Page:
The sustainability of next-generation sequencing will be dependent on the implementation of thorough informatics and infrastructure that can support the integration of genomic results into electronic medical records.
Next-generation sequencing (NGS) is a necessity in driving progress in lung cancer, according to a panel of experts from Fox Chase Cancer Center who presented during an OncLive® Institutional Perspectives in Cancer webinar on precision medicine. However, its sustainability will be dependent on the implementation of thorough informatics and infrastructure that can support the integration of genomic results into electronic medical records, said Christian Rolfo, MD, PhD, MBA.
During the meeting, the panelists provided key take-away messages from their presentations on biomarker testing, molecular testing results, and EGFR-, RET-and KRAS-targeted therapies.
The chair of the event, Hossein Borghaei, DO, MS, chief, Division of Thoracic Medical Oncology, director, Lung Cancer Risk Assessment, professor, Department of Hematology/Oncology, co-director, Immune Monitoring Facility, Lung Cancer and Mesothelioma TRDG member, and Gloria and Edmund M. Dunn Chair in Thoracic Oncology, of Fox Chase Cancer Center, highlighted the current sphere of EGFR-directed therapy in NSCLC.
Borghaei was joined by fellow Fox Chase Cancer Center faculty:
Halmos: In thoracic oncology, NGS is here to stay, so that we leave no gene stranded and no patient’s tumor unturned, so that we can find the optimal treatment course for our patients up front as well as throughout their treatment continuum.
Rolfo: There’s a lack of familiarity and understanding by patients and clinicians, as well as poor access to genomic medicine expertise and testing. There is a high cost and lack of reimbursement for genetic or genomic tests and services. Additionally, there’s the potentially overwhelming and rapidly evolving nature of genomic information. There’s a need for extensive informatics and infrastructure to integrate genomic results into electronic medical records. There’s also non-acceptance of genomic medicine by institutions and clinicians.
Evidence-based scales for grading oncogenic drivers are useful tools for guiding oncologists. The adoption of tumor mutational burden is advisable and can help with interpreting NGS results and treatment decision making. Enrollment on clinical trials is preferred over the off-label use, increasing evidence for new targets and mechanisms of resistance. Integration of NGS results in the EMR increase opportunities for patients and improve understanding of every case. Education is crucial for interpretation and implementation of precision medicine.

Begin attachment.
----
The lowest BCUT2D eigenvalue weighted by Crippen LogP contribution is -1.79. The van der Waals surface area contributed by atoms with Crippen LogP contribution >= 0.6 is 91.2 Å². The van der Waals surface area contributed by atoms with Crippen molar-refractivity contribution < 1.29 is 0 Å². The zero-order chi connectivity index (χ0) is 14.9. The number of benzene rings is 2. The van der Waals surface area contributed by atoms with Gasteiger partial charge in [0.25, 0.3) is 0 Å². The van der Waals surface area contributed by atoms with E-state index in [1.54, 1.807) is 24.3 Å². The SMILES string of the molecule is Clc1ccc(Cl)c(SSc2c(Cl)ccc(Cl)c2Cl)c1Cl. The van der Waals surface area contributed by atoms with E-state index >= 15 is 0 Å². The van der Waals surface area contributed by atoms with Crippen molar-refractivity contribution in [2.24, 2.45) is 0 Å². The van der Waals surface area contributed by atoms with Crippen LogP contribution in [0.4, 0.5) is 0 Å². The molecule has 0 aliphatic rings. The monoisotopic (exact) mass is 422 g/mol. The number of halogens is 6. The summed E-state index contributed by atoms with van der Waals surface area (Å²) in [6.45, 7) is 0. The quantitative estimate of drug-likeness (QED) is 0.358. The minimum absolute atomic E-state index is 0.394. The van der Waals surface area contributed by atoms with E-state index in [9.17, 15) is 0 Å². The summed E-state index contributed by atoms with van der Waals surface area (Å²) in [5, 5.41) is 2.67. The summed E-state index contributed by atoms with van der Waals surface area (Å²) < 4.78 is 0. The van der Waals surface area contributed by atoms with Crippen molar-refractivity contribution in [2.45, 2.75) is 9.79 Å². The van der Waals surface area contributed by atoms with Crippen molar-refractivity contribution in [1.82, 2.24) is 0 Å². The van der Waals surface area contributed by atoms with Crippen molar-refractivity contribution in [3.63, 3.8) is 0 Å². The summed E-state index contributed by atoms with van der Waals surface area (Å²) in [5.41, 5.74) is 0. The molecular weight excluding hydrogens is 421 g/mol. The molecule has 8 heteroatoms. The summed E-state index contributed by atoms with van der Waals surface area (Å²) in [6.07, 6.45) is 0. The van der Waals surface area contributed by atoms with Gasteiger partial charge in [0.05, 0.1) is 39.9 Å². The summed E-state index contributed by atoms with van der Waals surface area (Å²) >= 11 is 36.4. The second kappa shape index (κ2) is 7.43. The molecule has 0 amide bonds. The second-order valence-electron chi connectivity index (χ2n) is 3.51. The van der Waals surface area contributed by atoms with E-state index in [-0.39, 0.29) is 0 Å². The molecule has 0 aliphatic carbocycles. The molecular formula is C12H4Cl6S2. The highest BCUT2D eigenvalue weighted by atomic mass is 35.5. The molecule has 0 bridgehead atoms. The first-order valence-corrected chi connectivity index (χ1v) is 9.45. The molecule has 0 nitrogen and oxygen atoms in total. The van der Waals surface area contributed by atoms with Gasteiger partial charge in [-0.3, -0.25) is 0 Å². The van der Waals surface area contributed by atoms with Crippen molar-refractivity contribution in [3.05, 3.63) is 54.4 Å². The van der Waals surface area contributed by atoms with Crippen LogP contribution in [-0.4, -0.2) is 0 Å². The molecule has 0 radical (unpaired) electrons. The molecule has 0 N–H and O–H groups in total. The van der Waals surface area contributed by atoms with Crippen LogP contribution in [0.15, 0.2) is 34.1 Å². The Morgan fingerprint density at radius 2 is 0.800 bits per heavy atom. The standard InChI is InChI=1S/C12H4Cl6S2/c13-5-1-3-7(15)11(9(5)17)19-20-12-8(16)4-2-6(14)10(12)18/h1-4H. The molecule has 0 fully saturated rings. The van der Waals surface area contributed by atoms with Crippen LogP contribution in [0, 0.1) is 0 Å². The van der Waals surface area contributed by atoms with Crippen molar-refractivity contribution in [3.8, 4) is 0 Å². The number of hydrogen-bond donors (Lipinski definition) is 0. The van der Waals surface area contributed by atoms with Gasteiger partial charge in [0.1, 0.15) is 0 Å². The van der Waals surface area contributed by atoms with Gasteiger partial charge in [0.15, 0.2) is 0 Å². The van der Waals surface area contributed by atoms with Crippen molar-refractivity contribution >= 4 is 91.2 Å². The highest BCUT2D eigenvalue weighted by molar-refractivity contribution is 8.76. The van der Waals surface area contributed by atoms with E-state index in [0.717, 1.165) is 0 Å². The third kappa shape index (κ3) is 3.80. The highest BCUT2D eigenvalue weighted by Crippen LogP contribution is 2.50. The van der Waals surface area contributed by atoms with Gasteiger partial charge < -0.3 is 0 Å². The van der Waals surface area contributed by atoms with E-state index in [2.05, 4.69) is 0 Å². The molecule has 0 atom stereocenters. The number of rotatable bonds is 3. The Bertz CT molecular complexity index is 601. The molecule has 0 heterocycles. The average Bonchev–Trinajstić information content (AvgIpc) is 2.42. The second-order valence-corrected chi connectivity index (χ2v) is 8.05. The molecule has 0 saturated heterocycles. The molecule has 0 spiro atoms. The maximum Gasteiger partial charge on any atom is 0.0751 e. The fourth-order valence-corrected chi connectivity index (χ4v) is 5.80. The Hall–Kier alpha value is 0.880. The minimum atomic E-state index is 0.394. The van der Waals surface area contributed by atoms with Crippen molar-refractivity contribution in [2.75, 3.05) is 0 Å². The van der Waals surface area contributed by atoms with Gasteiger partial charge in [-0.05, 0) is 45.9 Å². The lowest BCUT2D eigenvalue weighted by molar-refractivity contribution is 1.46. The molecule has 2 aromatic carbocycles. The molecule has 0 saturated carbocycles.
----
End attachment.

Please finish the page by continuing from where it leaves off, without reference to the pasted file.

Liu: There have been multiple FDA approvals across NSCLC. Precision is required for the best possible outcomes, so that we can deliver the right treatment and avoid the wrong treatment. It’s important to choose correctly from the start, and biomarker testing is a necessity.
Pralsetinib [Gavreto] is highly effective in RET fusion–positive NSCLC and was FDA approved on September 4, 2020. In the phase 1/2 ARROW trial [NCT03037385], after platinum-doublet chemotherapy, we saw a response rate of 66% and a median duration of response [DOR] of 22 months. In the first-line setting, we saw a response rate of 88% and a median DOR that was not yet reached. The median time to response was 1.8 months. It was also well tolerated, with a less than 6% rate of treatment discontinuation because of treatment-related adverse effects.
Selpercatinib [Retevmo] is another selective RET inhibitor that was evaluated in the phase 1/2 LIBRETTO-001 trial [NCT03157128]. In 218 patients previously treated with platinum-based chemotherapy, the response rate was 57%, the median DOR was 17.5 months, and efficacy was seen across genotypes and fusion partners.
Pralsetinib and selpercatinib are highly active in the frontline setting, well tolerated, and approved, and both agents have central nervous system efficacy. Resistance is expected, but next-generation agents are in development.
In the CodeBreak100 trial [NCT03600883], 960 mg of sotorasib [Lumakras] monotherapy daily led to a response rate of 37%, with a median DOR of 11.1 months, a median progression-free survival of 6.8 months, and a median overall survival of 12.5 months. Sotorasib was granted an FDA accelerated approval on May 28, 2021. The CodeBreak200 trial [NCT04303780] is now evaluating sotorasib vs docetaxel in patients with KRAS G12C–mutated NSCLC, and first-line trials are underway.
Borghaei: Osimertinib [Tagrisso] is the current, established frontline treatment option for patients with advanced EGFR-mutated NSCLC. In the adjuvant setting, osimertinib is associated with an improvement in disease-free survival for patients with EGFR-mutated early-stage NSCLC. Other potential options such as combinations with chemotherapy or VEGF inhibition are under investigation. For patients with recurrent EGFR exon 20 insertion [mutations], amivantamab[-vmjw (Rybrevant)] is now an approved treatment option, with other options being evaluated.